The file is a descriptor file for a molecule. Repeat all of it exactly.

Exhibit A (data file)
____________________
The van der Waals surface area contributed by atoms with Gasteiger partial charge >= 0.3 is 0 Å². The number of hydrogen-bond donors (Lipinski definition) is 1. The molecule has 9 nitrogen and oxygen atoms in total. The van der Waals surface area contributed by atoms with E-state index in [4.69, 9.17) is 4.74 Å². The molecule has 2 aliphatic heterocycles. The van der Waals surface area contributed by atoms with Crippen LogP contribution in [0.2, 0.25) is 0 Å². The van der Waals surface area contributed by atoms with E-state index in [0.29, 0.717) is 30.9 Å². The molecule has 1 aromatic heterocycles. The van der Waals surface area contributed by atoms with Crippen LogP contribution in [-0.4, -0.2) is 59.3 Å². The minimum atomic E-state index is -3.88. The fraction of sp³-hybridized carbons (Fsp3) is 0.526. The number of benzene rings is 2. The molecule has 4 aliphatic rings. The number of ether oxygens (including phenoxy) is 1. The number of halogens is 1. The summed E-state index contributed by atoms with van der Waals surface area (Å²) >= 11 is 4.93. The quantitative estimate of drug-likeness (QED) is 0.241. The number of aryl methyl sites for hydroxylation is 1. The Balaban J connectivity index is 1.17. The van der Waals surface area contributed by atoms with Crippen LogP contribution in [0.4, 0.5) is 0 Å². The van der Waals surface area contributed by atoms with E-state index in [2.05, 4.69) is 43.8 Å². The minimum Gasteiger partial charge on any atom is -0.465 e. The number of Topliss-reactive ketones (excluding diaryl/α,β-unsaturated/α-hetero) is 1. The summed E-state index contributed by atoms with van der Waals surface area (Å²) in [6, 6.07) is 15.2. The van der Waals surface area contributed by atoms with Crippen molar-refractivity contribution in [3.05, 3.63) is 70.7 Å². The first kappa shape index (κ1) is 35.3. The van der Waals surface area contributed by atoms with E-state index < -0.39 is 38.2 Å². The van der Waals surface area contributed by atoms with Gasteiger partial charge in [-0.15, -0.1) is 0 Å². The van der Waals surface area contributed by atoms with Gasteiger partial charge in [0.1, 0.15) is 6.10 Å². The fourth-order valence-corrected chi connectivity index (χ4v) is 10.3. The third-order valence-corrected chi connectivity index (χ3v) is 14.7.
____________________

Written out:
The van der Waals surface area contributed by atoms with Gasteiger partial charge >= 0.3 is 0 Å². The number of hydrogen-bond donors (Lipinski definition) is 1. The molecule has 9 nitrogen and oxygen atoms in total. The van der Waals surface area contributed by atoms with E-state index in [4.69, 9.17) is 4.74 Å². The molecule has 2 aliphatic heterocycles. The van der Waals surface area contributed by atoms with Crippen LogP contribution in [0.2, 0.25) is 0 Å². The van der Waals surface area contributed by atoms with E-state index in [0.29, 0.717) is 30.9 Å². The molecule has 1 aromatic heterocycles. The van der Waals surface area contributed by atoms with Crippen LogP contribution in [-0.4, -0.2) is 59.3 Å². The minimum atomic E-state index is -3.88. The fraction of sp³-hybridized carbons (Fsp3) is 0.526. The number of benzene rings is 2. The molecule has 4 aliphatic rings. The number of ether oxygens (including phenoxy) is 1. The number of halogens is 1. The summed E-state index contributed by atoms with van der Waals surface area (Å²) >= 11 is 4.93. The quantitative estimate of drug-likeness (QED) is 0.241. The number of aryl methyl sites for hydroxylation is 1. The Balaban J connectivity index is 1.17. The van der Waals surface area contributed by atoms with Crippen LogP contribution in [0.4, 0.5) is 0 Å². The van der Waals surface area contributed by atoms with E-state index in [2.05, 4.69) is 43.8 Å². The minimum Gasteiger partial charge on any atom is -0.465 e. The number of Topliss-reactive ketones (excluding diaryl/α,β-unsaturated/α-hetero) is 1. The summed E-state index contributed by atoms with van der Waals surface area (Å²) in [6, 6.07) is 15.2. The van der Waals surface area contributed by atoms with Crippen molar-refractivity contribution in [3.05, 3.63) is 70.7 Å². The first kappa shape index (κ1) is 35.3. The van der Waals surface area contributed by atoms with E-state index < -0.39 is 38.2 Å². The van der Waals surface area contributed by atoms with Gasteiger partial charge in [-0.15, -0.1) is 0 Å². The van der Waals surface area contributed by atoms with Gasteiger partial charge in [0.1, 0.15) is 6.10 Å². The fourth-order valence-corrected chi connectivity index (χ4v) is 10.3. The third-order valence-corrected chi connectivity index (χ3v) is 14.7.